Chapter 27

Vineyard Wildlife Control


Gophers can cause long-term damage if left unchecked in the vineyard. Gnawing on grapevine roots and trunks will lead to large patches of dead vines. Gophers can also damage irrigation systems and cause erosion by diverting water via their burrows. Although these pests have natural predators, growers should not rely on them solely for controlling large populations of vertebrates. Many tools are available for controlling gophers including trapping, baiting, fumigation, and birds of prey.

Management Guidelines

To successfully control gophers, the sooner you detect their presence and take control measures the better. Most growers control gophers in vineyards by trapping, by using poison baits and by using barn owls.


Effective and efficient trapping of pocket gophers requires three key elements. First, use plenty of traps. Set at least one trap for every fresh mound in the vineyard. Second, carefully inspect the vineyard to determine the location of the newly constructed mounds. Newly constructed mounds tend to be taller, have more granulated soil that is less compacted, and darker color. Mounds that are flattened with light tan coloration are old mounds and should be avoided. Third, trapping requires patience and effort.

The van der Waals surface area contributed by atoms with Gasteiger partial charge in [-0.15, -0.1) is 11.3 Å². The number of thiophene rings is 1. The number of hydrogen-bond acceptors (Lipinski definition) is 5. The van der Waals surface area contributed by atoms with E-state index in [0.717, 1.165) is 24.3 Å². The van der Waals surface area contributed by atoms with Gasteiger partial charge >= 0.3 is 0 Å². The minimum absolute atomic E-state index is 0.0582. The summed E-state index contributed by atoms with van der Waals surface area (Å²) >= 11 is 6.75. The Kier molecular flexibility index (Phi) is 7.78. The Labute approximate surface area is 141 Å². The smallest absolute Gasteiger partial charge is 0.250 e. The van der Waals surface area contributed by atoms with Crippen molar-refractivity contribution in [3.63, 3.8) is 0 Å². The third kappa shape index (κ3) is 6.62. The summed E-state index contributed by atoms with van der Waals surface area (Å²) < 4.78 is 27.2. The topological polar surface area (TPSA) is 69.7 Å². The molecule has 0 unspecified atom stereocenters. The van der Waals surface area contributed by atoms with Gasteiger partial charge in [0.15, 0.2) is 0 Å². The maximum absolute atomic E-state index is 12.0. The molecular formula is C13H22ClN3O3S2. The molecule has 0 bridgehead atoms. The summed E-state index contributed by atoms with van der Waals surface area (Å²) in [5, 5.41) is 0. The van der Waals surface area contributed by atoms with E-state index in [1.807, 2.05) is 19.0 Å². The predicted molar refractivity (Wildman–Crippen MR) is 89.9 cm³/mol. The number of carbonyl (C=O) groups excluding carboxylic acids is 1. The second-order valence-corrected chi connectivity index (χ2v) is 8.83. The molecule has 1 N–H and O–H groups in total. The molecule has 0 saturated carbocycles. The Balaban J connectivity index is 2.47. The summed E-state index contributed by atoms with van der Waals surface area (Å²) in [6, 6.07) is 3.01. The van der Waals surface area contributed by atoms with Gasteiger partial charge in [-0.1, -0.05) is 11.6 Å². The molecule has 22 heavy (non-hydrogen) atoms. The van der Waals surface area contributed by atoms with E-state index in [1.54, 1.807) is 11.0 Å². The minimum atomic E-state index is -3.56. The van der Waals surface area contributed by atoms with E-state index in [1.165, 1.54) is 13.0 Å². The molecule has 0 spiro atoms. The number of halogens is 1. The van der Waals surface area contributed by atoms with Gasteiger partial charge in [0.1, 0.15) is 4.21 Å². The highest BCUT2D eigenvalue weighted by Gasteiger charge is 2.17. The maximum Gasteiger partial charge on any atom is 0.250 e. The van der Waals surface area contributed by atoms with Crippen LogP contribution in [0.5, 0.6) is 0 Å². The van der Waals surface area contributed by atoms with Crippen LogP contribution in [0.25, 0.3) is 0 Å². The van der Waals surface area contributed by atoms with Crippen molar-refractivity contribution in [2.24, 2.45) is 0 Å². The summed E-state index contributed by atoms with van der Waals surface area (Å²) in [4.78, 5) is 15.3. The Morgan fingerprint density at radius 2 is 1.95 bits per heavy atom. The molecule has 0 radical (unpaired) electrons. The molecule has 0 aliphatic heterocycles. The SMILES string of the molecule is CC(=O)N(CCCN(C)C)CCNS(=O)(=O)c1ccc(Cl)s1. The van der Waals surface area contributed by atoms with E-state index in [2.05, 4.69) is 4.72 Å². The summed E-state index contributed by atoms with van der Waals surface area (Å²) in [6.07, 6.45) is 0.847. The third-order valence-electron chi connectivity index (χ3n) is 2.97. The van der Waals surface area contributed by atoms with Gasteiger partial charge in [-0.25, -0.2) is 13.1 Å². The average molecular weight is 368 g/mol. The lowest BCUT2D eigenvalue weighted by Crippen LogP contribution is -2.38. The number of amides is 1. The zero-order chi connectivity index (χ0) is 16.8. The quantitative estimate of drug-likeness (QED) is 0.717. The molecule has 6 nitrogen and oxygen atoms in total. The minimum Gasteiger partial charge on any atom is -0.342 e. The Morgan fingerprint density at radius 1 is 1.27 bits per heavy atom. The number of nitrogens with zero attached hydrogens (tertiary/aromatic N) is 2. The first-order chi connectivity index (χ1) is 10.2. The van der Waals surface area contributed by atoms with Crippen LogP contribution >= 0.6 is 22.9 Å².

For large populations, several rodenticides for controlling pocket gophers in vineyards have been registered with the federal government and are in current use. To be effective, pocket gopher baits must be placed in the main underground tunnel, not the lateral tunnels. After locating the main gopher burrow with a probe, enlarge the opening by rotating the probe or by inserting a larger rod or stick. Use a funnel to place the bait carefully in the opening, taking care not to spill any on the ground.


Many fumigants are not very effective against gophers due to their ability to detect and seal off tunnels quickly. However, aluminum phosphide (a Restricted Use Material) works well during the late winter or early spring months when the soil is moist.

Barn Owls

Growers have had some success in controlling gophers, voles, and field mice in vineyards with barn owls. However, this approach requires providing artificial nest boxes in vineyards to encourage barn owls to habitate (See Figure 27.4). Design of the box, placement, number, and maintenance all influence roosting and rodent control success. Boxes provide both a place for barn owls to roost in the fall and a safe nesting spot to raise their family of owlets in the spring.

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